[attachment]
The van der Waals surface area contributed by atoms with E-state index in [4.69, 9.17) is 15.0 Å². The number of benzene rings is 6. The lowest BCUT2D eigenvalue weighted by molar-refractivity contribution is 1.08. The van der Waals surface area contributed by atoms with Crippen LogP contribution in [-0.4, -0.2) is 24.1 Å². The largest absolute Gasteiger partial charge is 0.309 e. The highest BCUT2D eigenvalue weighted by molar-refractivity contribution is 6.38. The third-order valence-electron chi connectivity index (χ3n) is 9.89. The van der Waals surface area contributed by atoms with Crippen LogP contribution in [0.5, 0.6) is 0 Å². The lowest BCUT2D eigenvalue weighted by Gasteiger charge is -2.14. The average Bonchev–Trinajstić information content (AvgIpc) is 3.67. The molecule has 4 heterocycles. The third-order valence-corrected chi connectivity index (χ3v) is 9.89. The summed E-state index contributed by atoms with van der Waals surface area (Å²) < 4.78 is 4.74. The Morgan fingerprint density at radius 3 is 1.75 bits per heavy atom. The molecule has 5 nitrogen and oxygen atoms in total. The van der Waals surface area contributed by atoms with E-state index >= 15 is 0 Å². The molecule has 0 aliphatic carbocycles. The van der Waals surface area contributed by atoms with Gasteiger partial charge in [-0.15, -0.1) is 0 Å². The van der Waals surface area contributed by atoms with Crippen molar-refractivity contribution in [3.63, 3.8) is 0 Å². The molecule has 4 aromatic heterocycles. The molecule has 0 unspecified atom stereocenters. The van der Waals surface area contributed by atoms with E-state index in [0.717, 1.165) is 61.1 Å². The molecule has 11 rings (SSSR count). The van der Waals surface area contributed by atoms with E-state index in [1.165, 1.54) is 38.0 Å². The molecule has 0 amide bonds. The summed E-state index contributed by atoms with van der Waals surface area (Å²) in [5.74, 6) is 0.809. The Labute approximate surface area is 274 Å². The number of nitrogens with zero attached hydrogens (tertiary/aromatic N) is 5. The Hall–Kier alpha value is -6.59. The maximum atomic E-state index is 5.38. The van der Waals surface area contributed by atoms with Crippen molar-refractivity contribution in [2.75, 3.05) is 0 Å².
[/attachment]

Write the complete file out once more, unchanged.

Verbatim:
The van der Waals surface area contributed by atoms with E-state index in [4.69, 9.17) is 15.0 Å². The number of benzene rings is 6. The lowest BCUT2D eigenvalue weighted by molar-refractivity contribution is 1.08. The van der Waals surface area contributed by atoms with Crippen LogP contribution in [-0.4, -0.2) is 24.1 Å². The largest absolute Gasteiger partial charge is 0.309 e. The highest BCUT2D eigenvalue weighted by molar-refractivity contribution is 6.38. The third-order valence-electron chi connectivity index (χ3n) is 9.89. The van der Waals surface area contributed by atoms with Crippen LogP contribution in [0.5, 0.6) is 0 Å². The lowest BCUT2D eigenvalue weighted by Gasteiger charge is -2.14. The average Bonchev–Trinajstić information content (AvgIpc) is 3.67. The molecule has 4 heterocycles. The third-order valence-corrected chi connectivity index (χ3v) is 9.89. The summed E-state index contributed by atoms with van der Waals surface area (Å²) < 4.78 is 4.74. The Morgan fingerprint density at radius 3 is 1.75 bits per heavy atom. The molecule has 5 nitrogen and oxygen atoms in total. The van der Waals surface area contributed by atoms with E-state index >= 15 is 0 Å². The molecule has 0 aliphatic carbocycles. The van der Waals surface area contributed by atoms with Gasteiger partial charge in [-0.15, -0.1) is 0 Å². The van der Waals surface area contributed by atoms with Crippen molar-refractivity contribution in [3.63, 3.8) is 0 Å². The molecule has 4 aromatic heterocycles. The molecule has 0 unspecified atom stereocenters. The van der Waals surface area contributed by atoms with E-state index in [0.717, 1.165) is 61.1 Å². The molecule has 11 rings (SSSR count). The van der Waals surface area contributed by atoms with E-state index in [1.165, 1.54) is 38.0 Å². The molecule has 0 amide bonds. The summed E-state index contributed by atoms with van der Waals surface area (Å²) in [5.74, 6) is 0.809. The Labute approximate surface area is 274 Å². The number of nitrogens with zero attached hydrogens (tertiary/aromatic N) is 5. The Hall–Kier alpha value is -6.59. The maximum atomic E-state index is 5.38. The van der Waals surface area contributed by atoms with Crippen molar-refractivity contribution in [2.75, 3.05) is 0 Å².